Sylfen develops hybrid energy storage solutions called Smart Energy Hub, combined with real-time ...
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About the company
Startup or self-employed
38000 Grenoble, France
Nicolas Bardi / Caroline Rozain
Affordable and clean energy
Sustainable cities and communities
Sylfen develops hybrid energy storage solutions called Smart Energy Hub, combined with real-time software mangement system, to render buildings and ecodistricits self-sufficient in carbon-free energy.
Established in 2015, Sylfen develops an energy storage system for buildings and eco-districts, the Smart Energy Hub. At the heart of this product Sylfen implements the Solid Oxide Cells (rSOC) technology, benefiting from 12 years of R&D, 40 million euro and 22 patents granted, whose successful implementation on a pilot plant in 2014 was a worldwide record performance in electrolysis. This technology is combined with batteries and a multi-energy software control system optimized for each building. This technology is capable of generating hydrogen from water electrolysis, and to provide back heat & power from hydrogen (or bio-methane). This breakthrough technology is provided with a powerful real-time software management system, to make the best energy supply choices throughout the year (anticipating energy consumption, weather, habits, comfort, etc.). With both power (batteries) and capacity (hydrogen) energy storage capabilities, we can dramatically increase auto-consumption to near-zero energy buildings or ecodistricts, and reach energy self-sufficiency. Our business model is multiple : we sell energy consultancy services, we sell Smart Energy Hubs, on top of which comes a monthly subscription to get advanced reporting and predictive maintenance. As such, both building owners and their energy operators benefits from this innovation. Additionally, this product helps stabilize electric networks, that can suffers from renewable energy production sources (intermittent by nature), by offering an alternative to grids injections. Rather, we can store locally excess from surrounding buildings, and provide back electricity from our Smart Energy Hub to the whole surrounding ecosystem. Potentially, if there are too much hydrogen at a given time that buildings can’t handle, the carbon-free hydrogen can power cars or bus to offer clean mobility to citizens. We have received our 1st order for an integrated prototype from a large French company, that will be shipped in the first quarter of 2018. In parallel we are preparing a series of real scale demo products that will be connected to demonstrator buildings end of 2018 through 2019 to validate business cases.
Hybrid energy storage solution for autonomous buildings
Sylfen develops smart energy hubs that operate in a reversible manner, either as an electrolyser or as a fuel cell - They store electrical energy in the form of hydrogen obtained from the electrolysis of water; - They co-generate electricity and heat in the fuel cell mode (the fuel is primarily stored hydrogen but can also be biomethane or natural gas). These smart energy hubs, based on a modular design adapted to cover a wide spectrum of power range, ensure or reinforce energy autonomy and flexibility in buildings, eco-districts, up to industrial sites and local energy grids connections powered by intermittent renewable energies. They allow both (i) storing excess energy generated by solar panels for several days or weeks, and (ii) covering electricity and heating needs, while adapting to the arbitration rules set by users. Sylfen implements reversible Solid Oxide Fuel Cell (SOFC) technology that has been developed at CEA for over ten years. The successful implementation of a CEA pilot project in 2014 was a worldwide first. For owners or managers of buildings, the advantages of the solutions proposed by Sylfen include: - the reduction and control of energy costs, particularly in areas where electricity rates show strong daily and seasonal fluctuation or where there is a high risk of increase; - the securing of electricity supply in areas where the electrical network is insufficient – there are many of these, even in developed countries; - the adoption of an energy profile in compliance with future standards, with less risk of seeing building value depreciate over the long therm; - a positive image, especially for emblematic buildings, both for private players who communicate on social and environmental responsibility and for public players who highlight sustainable development.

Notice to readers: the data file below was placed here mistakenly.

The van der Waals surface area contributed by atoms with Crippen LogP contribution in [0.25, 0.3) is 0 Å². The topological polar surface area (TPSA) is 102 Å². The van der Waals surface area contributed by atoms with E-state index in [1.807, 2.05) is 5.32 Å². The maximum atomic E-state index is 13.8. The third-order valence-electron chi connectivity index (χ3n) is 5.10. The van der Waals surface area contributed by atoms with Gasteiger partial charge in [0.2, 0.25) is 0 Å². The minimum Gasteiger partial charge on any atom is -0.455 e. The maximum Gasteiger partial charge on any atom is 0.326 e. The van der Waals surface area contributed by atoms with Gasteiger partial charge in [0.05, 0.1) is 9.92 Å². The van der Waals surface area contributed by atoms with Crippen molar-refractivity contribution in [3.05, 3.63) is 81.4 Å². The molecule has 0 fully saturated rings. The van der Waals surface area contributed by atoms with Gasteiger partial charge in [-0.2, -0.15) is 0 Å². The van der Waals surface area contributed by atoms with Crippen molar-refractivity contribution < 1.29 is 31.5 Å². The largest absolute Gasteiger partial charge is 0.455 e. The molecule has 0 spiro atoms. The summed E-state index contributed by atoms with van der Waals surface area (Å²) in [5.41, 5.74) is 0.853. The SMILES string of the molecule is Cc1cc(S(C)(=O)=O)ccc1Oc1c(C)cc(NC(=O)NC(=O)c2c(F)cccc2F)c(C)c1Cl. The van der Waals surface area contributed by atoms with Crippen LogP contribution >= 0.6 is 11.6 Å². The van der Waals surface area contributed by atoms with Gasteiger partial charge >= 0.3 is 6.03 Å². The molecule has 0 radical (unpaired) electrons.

South America, Caribbean, Central America, Eastern Asia, Western Asia, Eastern Europe, Northern Europe, Southern Europe, Western Europe, Australia and New Zealand, Polynesia, Egypt, Morocco, Western Sahara, Tunisia, Libya, Algeria, Sudan, South Africa, Saint Pierre and Miquelon, Canada, United States, India, Sri Lanka, Singapore,
Categories of application
Energy distribution & management, Energy storage, Renewable fuels, Building and shelters
Sector of application
Smart grid, Cogeneration, Collaborative electricity consumption systems, Demand-side management, Energy-pooling, Fuel cells, Other advance storage technologies, Hydrogen from renewable sources, Building, Refrigeration, Water heating, Heating, Smart-building